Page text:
5TH MARCH, 1965

FSC. 132/1963; LD/98/61

3PLR/1965/40 (SC)










TORT AND PERSONAL INJURY:- Claim for damages to motor vehicle – Negligent driving – Where proved and judgment made against defendants – Post-judgment agreement to settle for a named sum in lieu of execution of judgment – Application by insurers of defendants to subsequently appeal judgment out of time in name of defendant – Condition precedents – Effect of failure thereto

INSURANCE AND REINSURANCE:- Insurers – Right to appeal judgment made against insured defendant for negligent driving – Conditions precedent – Where insured has abandoned appeal – How appeal can be validly brought – Whether insurer can bring appeal in name of insured – Section 117(6)(a) of the Constitution of the Federation, 1963 – Spirit of

CONSTITUTIONAL LAW:- Section 117(6)(a) of the Constitution of the Federation, 1963 – Spirit of – Interested party seeking to bring a third party appeal against a judgment not originally a part of – Conditions precedent – Need for leave to bring suit in own name and out of time

ALTERNATIVE DISPUTE RESOLUTION:- Post-judgment agreement – Agreement between judgment-creditor and judgment-debtor to settle for a given sum as full and final satisfaction of an application to execute the judgment and attach properties of judgment-debtor – Application by insurers of judgment-debtor to appeal the judgment on their own in the name of the judgment-debtor – How treated

DEBTOR AND CREDITOR:- Judgment debt arising from damages awarded against an insured person for negligent driving – Action to execute judgment with properties of judgment-debtor attached – Where subsequently settled for a mutually agreed sum between parties – Payment by insurers to the insured relating to the accident – Whether entitles insurers to right of appeal in name of insured/judgment-debtor against judgment-creditor – Relevant considerations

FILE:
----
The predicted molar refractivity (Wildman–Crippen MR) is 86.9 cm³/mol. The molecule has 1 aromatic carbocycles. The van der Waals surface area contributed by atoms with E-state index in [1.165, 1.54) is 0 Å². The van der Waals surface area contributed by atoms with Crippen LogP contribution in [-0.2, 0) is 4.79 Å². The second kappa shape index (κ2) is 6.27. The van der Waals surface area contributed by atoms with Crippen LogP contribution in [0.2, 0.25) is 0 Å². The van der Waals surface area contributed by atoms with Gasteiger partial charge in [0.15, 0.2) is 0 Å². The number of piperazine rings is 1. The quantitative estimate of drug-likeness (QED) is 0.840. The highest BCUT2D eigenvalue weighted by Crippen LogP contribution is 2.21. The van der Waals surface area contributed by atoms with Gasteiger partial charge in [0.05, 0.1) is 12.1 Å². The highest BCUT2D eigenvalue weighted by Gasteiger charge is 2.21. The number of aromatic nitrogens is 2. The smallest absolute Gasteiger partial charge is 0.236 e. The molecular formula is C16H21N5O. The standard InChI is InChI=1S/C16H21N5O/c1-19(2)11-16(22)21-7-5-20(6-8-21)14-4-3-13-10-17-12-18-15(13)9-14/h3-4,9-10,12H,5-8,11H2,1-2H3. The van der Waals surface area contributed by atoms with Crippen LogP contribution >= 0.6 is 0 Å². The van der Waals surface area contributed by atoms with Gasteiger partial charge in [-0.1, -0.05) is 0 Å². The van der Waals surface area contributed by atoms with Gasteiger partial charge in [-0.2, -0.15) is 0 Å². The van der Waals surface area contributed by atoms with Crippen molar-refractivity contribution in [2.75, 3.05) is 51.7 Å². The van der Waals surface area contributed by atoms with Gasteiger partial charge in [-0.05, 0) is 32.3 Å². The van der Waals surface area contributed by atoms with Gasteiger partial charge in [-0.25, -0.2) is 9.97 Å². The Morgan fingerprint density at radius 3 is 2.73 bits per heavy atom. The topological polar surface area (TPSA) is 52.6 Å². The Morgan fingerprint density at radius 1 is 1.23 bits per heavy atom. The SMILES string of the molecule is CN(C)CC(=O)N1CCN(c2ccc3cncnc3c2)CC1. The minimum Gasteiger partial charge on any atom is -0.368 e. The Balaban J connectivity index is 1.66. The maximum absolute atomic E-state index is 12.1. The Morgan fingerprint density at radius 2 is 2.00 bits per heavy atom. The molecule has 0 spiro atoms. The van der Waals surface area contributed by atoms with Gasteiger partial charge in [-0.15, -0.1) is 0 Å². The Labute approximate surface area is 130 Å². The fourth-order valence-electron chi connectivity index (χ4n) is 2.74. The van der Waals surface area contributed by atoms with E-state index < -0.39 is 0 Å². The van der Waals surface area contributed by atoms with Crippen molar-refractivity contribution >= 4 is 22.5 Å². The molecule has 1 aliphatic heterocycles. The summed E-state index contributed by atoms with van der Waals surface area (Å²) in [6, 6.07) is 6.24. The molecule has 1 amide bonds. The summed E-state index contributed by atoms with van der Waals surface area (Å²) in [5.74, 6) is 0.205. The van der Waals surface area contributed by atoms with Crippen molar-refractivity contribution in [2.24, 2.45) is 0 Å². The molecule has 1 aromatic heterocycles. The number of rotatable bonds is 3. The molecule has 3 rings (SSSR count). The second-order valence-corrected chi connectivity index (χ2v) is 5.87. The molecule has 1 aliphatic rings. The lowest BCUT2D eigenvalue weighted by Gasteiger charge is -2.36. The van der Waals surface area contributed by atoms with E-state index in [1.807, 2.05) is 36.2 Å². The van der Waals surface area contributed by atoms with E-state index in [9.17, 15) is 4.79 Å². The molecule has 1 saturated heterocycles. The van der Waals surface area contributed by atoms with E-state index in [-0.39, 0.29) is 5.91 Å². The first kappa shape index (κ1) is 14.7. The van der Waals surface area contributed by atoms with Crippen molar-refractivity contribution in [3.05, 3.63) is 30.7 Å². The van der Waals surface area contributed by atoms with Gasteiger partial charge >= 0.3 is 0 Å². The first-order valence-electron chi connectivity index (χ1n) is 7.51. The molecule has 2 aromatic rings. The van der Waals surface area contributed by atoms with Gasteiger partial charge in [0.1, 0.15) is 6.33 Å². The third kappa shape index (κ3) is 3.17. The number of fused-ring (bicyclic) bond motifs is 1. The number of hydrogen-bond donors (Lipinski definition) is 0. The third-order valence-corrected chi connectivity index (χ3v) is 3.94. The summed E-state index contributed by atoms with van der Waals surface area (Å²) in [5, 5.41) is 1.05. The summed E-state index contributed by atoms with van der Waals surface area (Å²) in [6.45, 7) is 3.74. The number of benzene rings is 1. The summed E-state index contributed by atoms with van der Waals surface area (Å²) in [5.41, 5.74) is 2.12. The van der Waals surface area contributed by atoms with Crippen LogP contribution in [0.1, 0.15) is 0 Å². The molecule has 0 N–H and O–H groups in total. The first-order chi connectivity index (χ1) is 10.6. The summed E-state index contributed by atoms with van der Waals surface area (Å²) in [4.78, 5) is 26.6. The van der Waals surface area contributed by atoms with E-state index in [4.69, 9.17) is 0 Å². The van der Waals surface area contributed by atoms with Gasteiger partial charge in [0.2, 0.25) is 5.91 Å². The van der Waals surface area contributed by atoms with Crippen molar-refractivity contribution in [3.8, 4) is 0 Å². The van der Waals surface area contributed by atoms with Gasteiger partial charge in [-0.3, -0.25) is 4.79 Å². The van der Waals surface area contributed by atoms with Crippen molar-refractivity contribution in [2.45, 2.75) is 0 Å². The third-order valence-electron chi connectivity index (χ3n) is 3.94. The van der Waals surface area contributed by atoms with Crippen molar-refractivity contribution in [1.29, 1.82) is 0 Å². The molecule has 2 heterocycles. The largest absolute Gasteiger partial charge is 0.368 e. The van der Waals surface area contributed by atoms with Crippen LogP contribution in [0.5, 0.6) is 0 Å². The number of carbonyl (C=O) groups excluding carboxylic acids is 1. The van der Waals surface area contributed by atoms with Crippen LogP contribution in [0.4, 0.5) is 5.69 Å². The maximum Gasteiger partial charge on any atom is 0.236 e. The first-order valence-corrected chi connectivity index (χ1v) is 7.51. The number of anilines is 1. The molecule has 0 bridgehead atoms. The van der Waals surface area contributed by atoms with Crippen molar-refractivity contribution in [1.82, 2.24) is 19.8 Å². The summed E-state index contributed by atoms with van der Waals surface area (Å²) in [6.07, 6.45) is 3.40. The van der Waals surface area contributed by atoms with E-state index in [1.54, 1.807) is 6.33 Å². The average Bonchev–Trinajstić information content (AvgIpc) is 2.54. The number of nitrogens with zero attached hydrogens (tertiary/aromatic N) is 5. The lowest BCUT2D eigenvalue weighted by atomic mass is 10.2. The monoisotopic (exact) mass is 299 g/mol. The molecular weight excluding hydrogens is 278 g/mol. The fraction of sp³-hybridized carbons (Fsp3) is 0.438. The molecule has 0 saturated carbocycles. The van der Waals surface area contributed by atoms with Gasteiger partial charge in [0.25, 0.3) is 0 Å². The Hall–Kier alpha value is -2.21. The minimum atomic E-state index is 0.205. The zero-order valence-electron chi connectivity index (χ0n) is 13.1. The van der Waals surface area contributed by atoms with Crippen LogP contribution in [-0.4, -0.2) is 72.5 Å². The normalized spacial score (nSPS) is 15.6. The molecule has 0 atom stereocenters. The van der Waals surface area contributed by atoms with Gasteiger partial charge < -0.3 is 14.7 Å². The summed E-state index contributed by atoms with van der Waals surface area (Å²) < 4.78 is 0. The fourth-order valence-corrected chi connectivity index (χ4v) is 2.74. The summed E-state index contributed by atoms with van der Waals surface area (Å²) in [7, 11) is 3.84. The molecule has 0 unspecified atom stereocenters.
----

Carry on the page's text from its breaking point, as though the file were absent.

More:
PRACTICE AND PROCEDURE – APPEAL:- Third party interested application to bring an appeal against judgment not originally a party to – Conditions precedent – Need to seek and obtain leave of court – Effect of failure thereto

INTERPRETATION OF STATUTE:-1963 Constitution of the Federation, s.117(6)(a) – Spirit of



G. Bentley for the applicants

A. Atilade for the respondent.




BAIRAMIAN, J.S.C. (delivering the judgment of the Court):-

It will be useful to begin the Court’s decision on this motion of the insurers with a preface of events.


The Jarmakani Transport Ltd. (Jarmakanis for short) had a lorry which in mid-September, 1960 was responsible for an accident to a lorry owned by Alhaji Kalla; his lorry was badly damaged and had to undergo repairs, which took quite a long time. Alhaji Kalla asked Jarmakanis to pay, and they asked their insurers to consider the claim, but they repudiated it. He sued Jarmakanis, who defended the suit; judgment went against them on 20th November, 1961 and they appealed on the 21st. Alhaji Kalla took out a writ of execution and attached the vehicles of Jarmakanis, who thereupon made an agreement on 8th January, 1962 to pay £1,500 out of the damages awarded against them at once and the balance of £1,110 in four instalments beginning with the end of February, 1962, and on the other hand Alhaji Kalla gave up his attachment of their vehicles; the case between them was thus settled out of court, and there was no longer any appeal left.